Shigeru Miyamoto has responded to the announcements of Microsoft's Project Natal and Sony's motion controller by saying that new control schemes only work if you make compelling games with them.
"The interesting thing about [these announcements] is it takes a great deal of experience to be able to create full gameplay experiences that take advantage of motion control," he told the BBC.
"We've been experimenting with motion control for over five years now, and based on the announcements we've seen here at E3, it seems like the other two companies have really only been experimenting with this only very recently."
Miyamoto isn't worried, apparently, and believes that both announcements show that, "number one, they've looked at what we've done with Wii, and seen the value in that, and now they're moving in the same direction that we have already established."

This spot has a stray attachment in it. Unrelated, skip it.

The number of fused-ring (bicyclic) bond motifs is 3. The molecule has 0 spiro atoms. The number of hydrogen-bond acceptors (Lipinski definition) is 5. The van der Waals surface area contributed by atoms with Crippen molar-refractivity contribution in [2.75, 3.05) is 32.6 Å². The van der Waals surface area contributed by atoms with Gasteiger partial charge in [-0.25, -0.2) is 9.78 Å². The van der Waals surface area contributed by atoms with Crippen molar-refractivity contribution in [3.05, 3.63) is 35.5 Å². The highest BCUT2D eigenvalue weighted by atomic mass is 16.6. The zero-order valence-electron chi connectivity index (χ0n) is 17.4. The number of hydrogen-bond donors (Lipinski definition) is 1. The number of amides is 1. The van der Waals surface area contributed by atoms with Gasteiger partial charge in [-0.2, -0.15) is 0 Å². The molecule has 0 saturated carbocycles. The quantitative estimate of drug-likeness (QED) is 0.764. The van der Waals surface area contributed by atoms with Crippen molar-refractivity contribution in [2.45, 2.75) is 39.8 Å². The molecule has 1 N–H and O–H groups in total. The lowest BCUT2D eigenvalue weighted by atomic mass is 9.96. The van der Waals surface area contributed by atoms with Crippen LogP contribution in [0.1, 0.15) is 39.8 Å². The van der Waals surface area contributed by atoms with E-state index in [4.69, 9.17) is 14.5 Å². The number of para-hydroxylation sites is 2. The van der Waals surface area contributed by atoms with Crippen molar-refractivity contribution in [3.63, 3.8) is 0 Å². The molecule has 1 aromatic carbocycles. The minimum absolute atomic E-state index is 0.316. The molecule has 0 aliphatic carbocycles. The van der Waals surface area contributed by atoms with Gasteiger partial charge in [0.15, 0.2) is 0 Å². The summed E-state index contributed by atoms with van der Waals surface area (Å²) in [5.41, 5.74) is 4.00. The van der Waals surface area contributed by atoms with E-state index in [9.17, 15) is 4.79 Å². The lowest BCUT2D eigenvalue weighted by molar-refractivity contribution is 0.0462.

Miyamoto's comments continue the fine E3 tradition of executives passively slagging off the competition. For example, Microsoft's John Schappert told Eurogamer last week that having to hold a controller is "a big barrier to being able to get people to enjoy interactive experiences".
Nintendo, however, can argue that Wii MotionPlus is out this Friday, with Wii Sports Resort following next month, which is rather more tangible than the tech demos shown off at E3 by its competitors.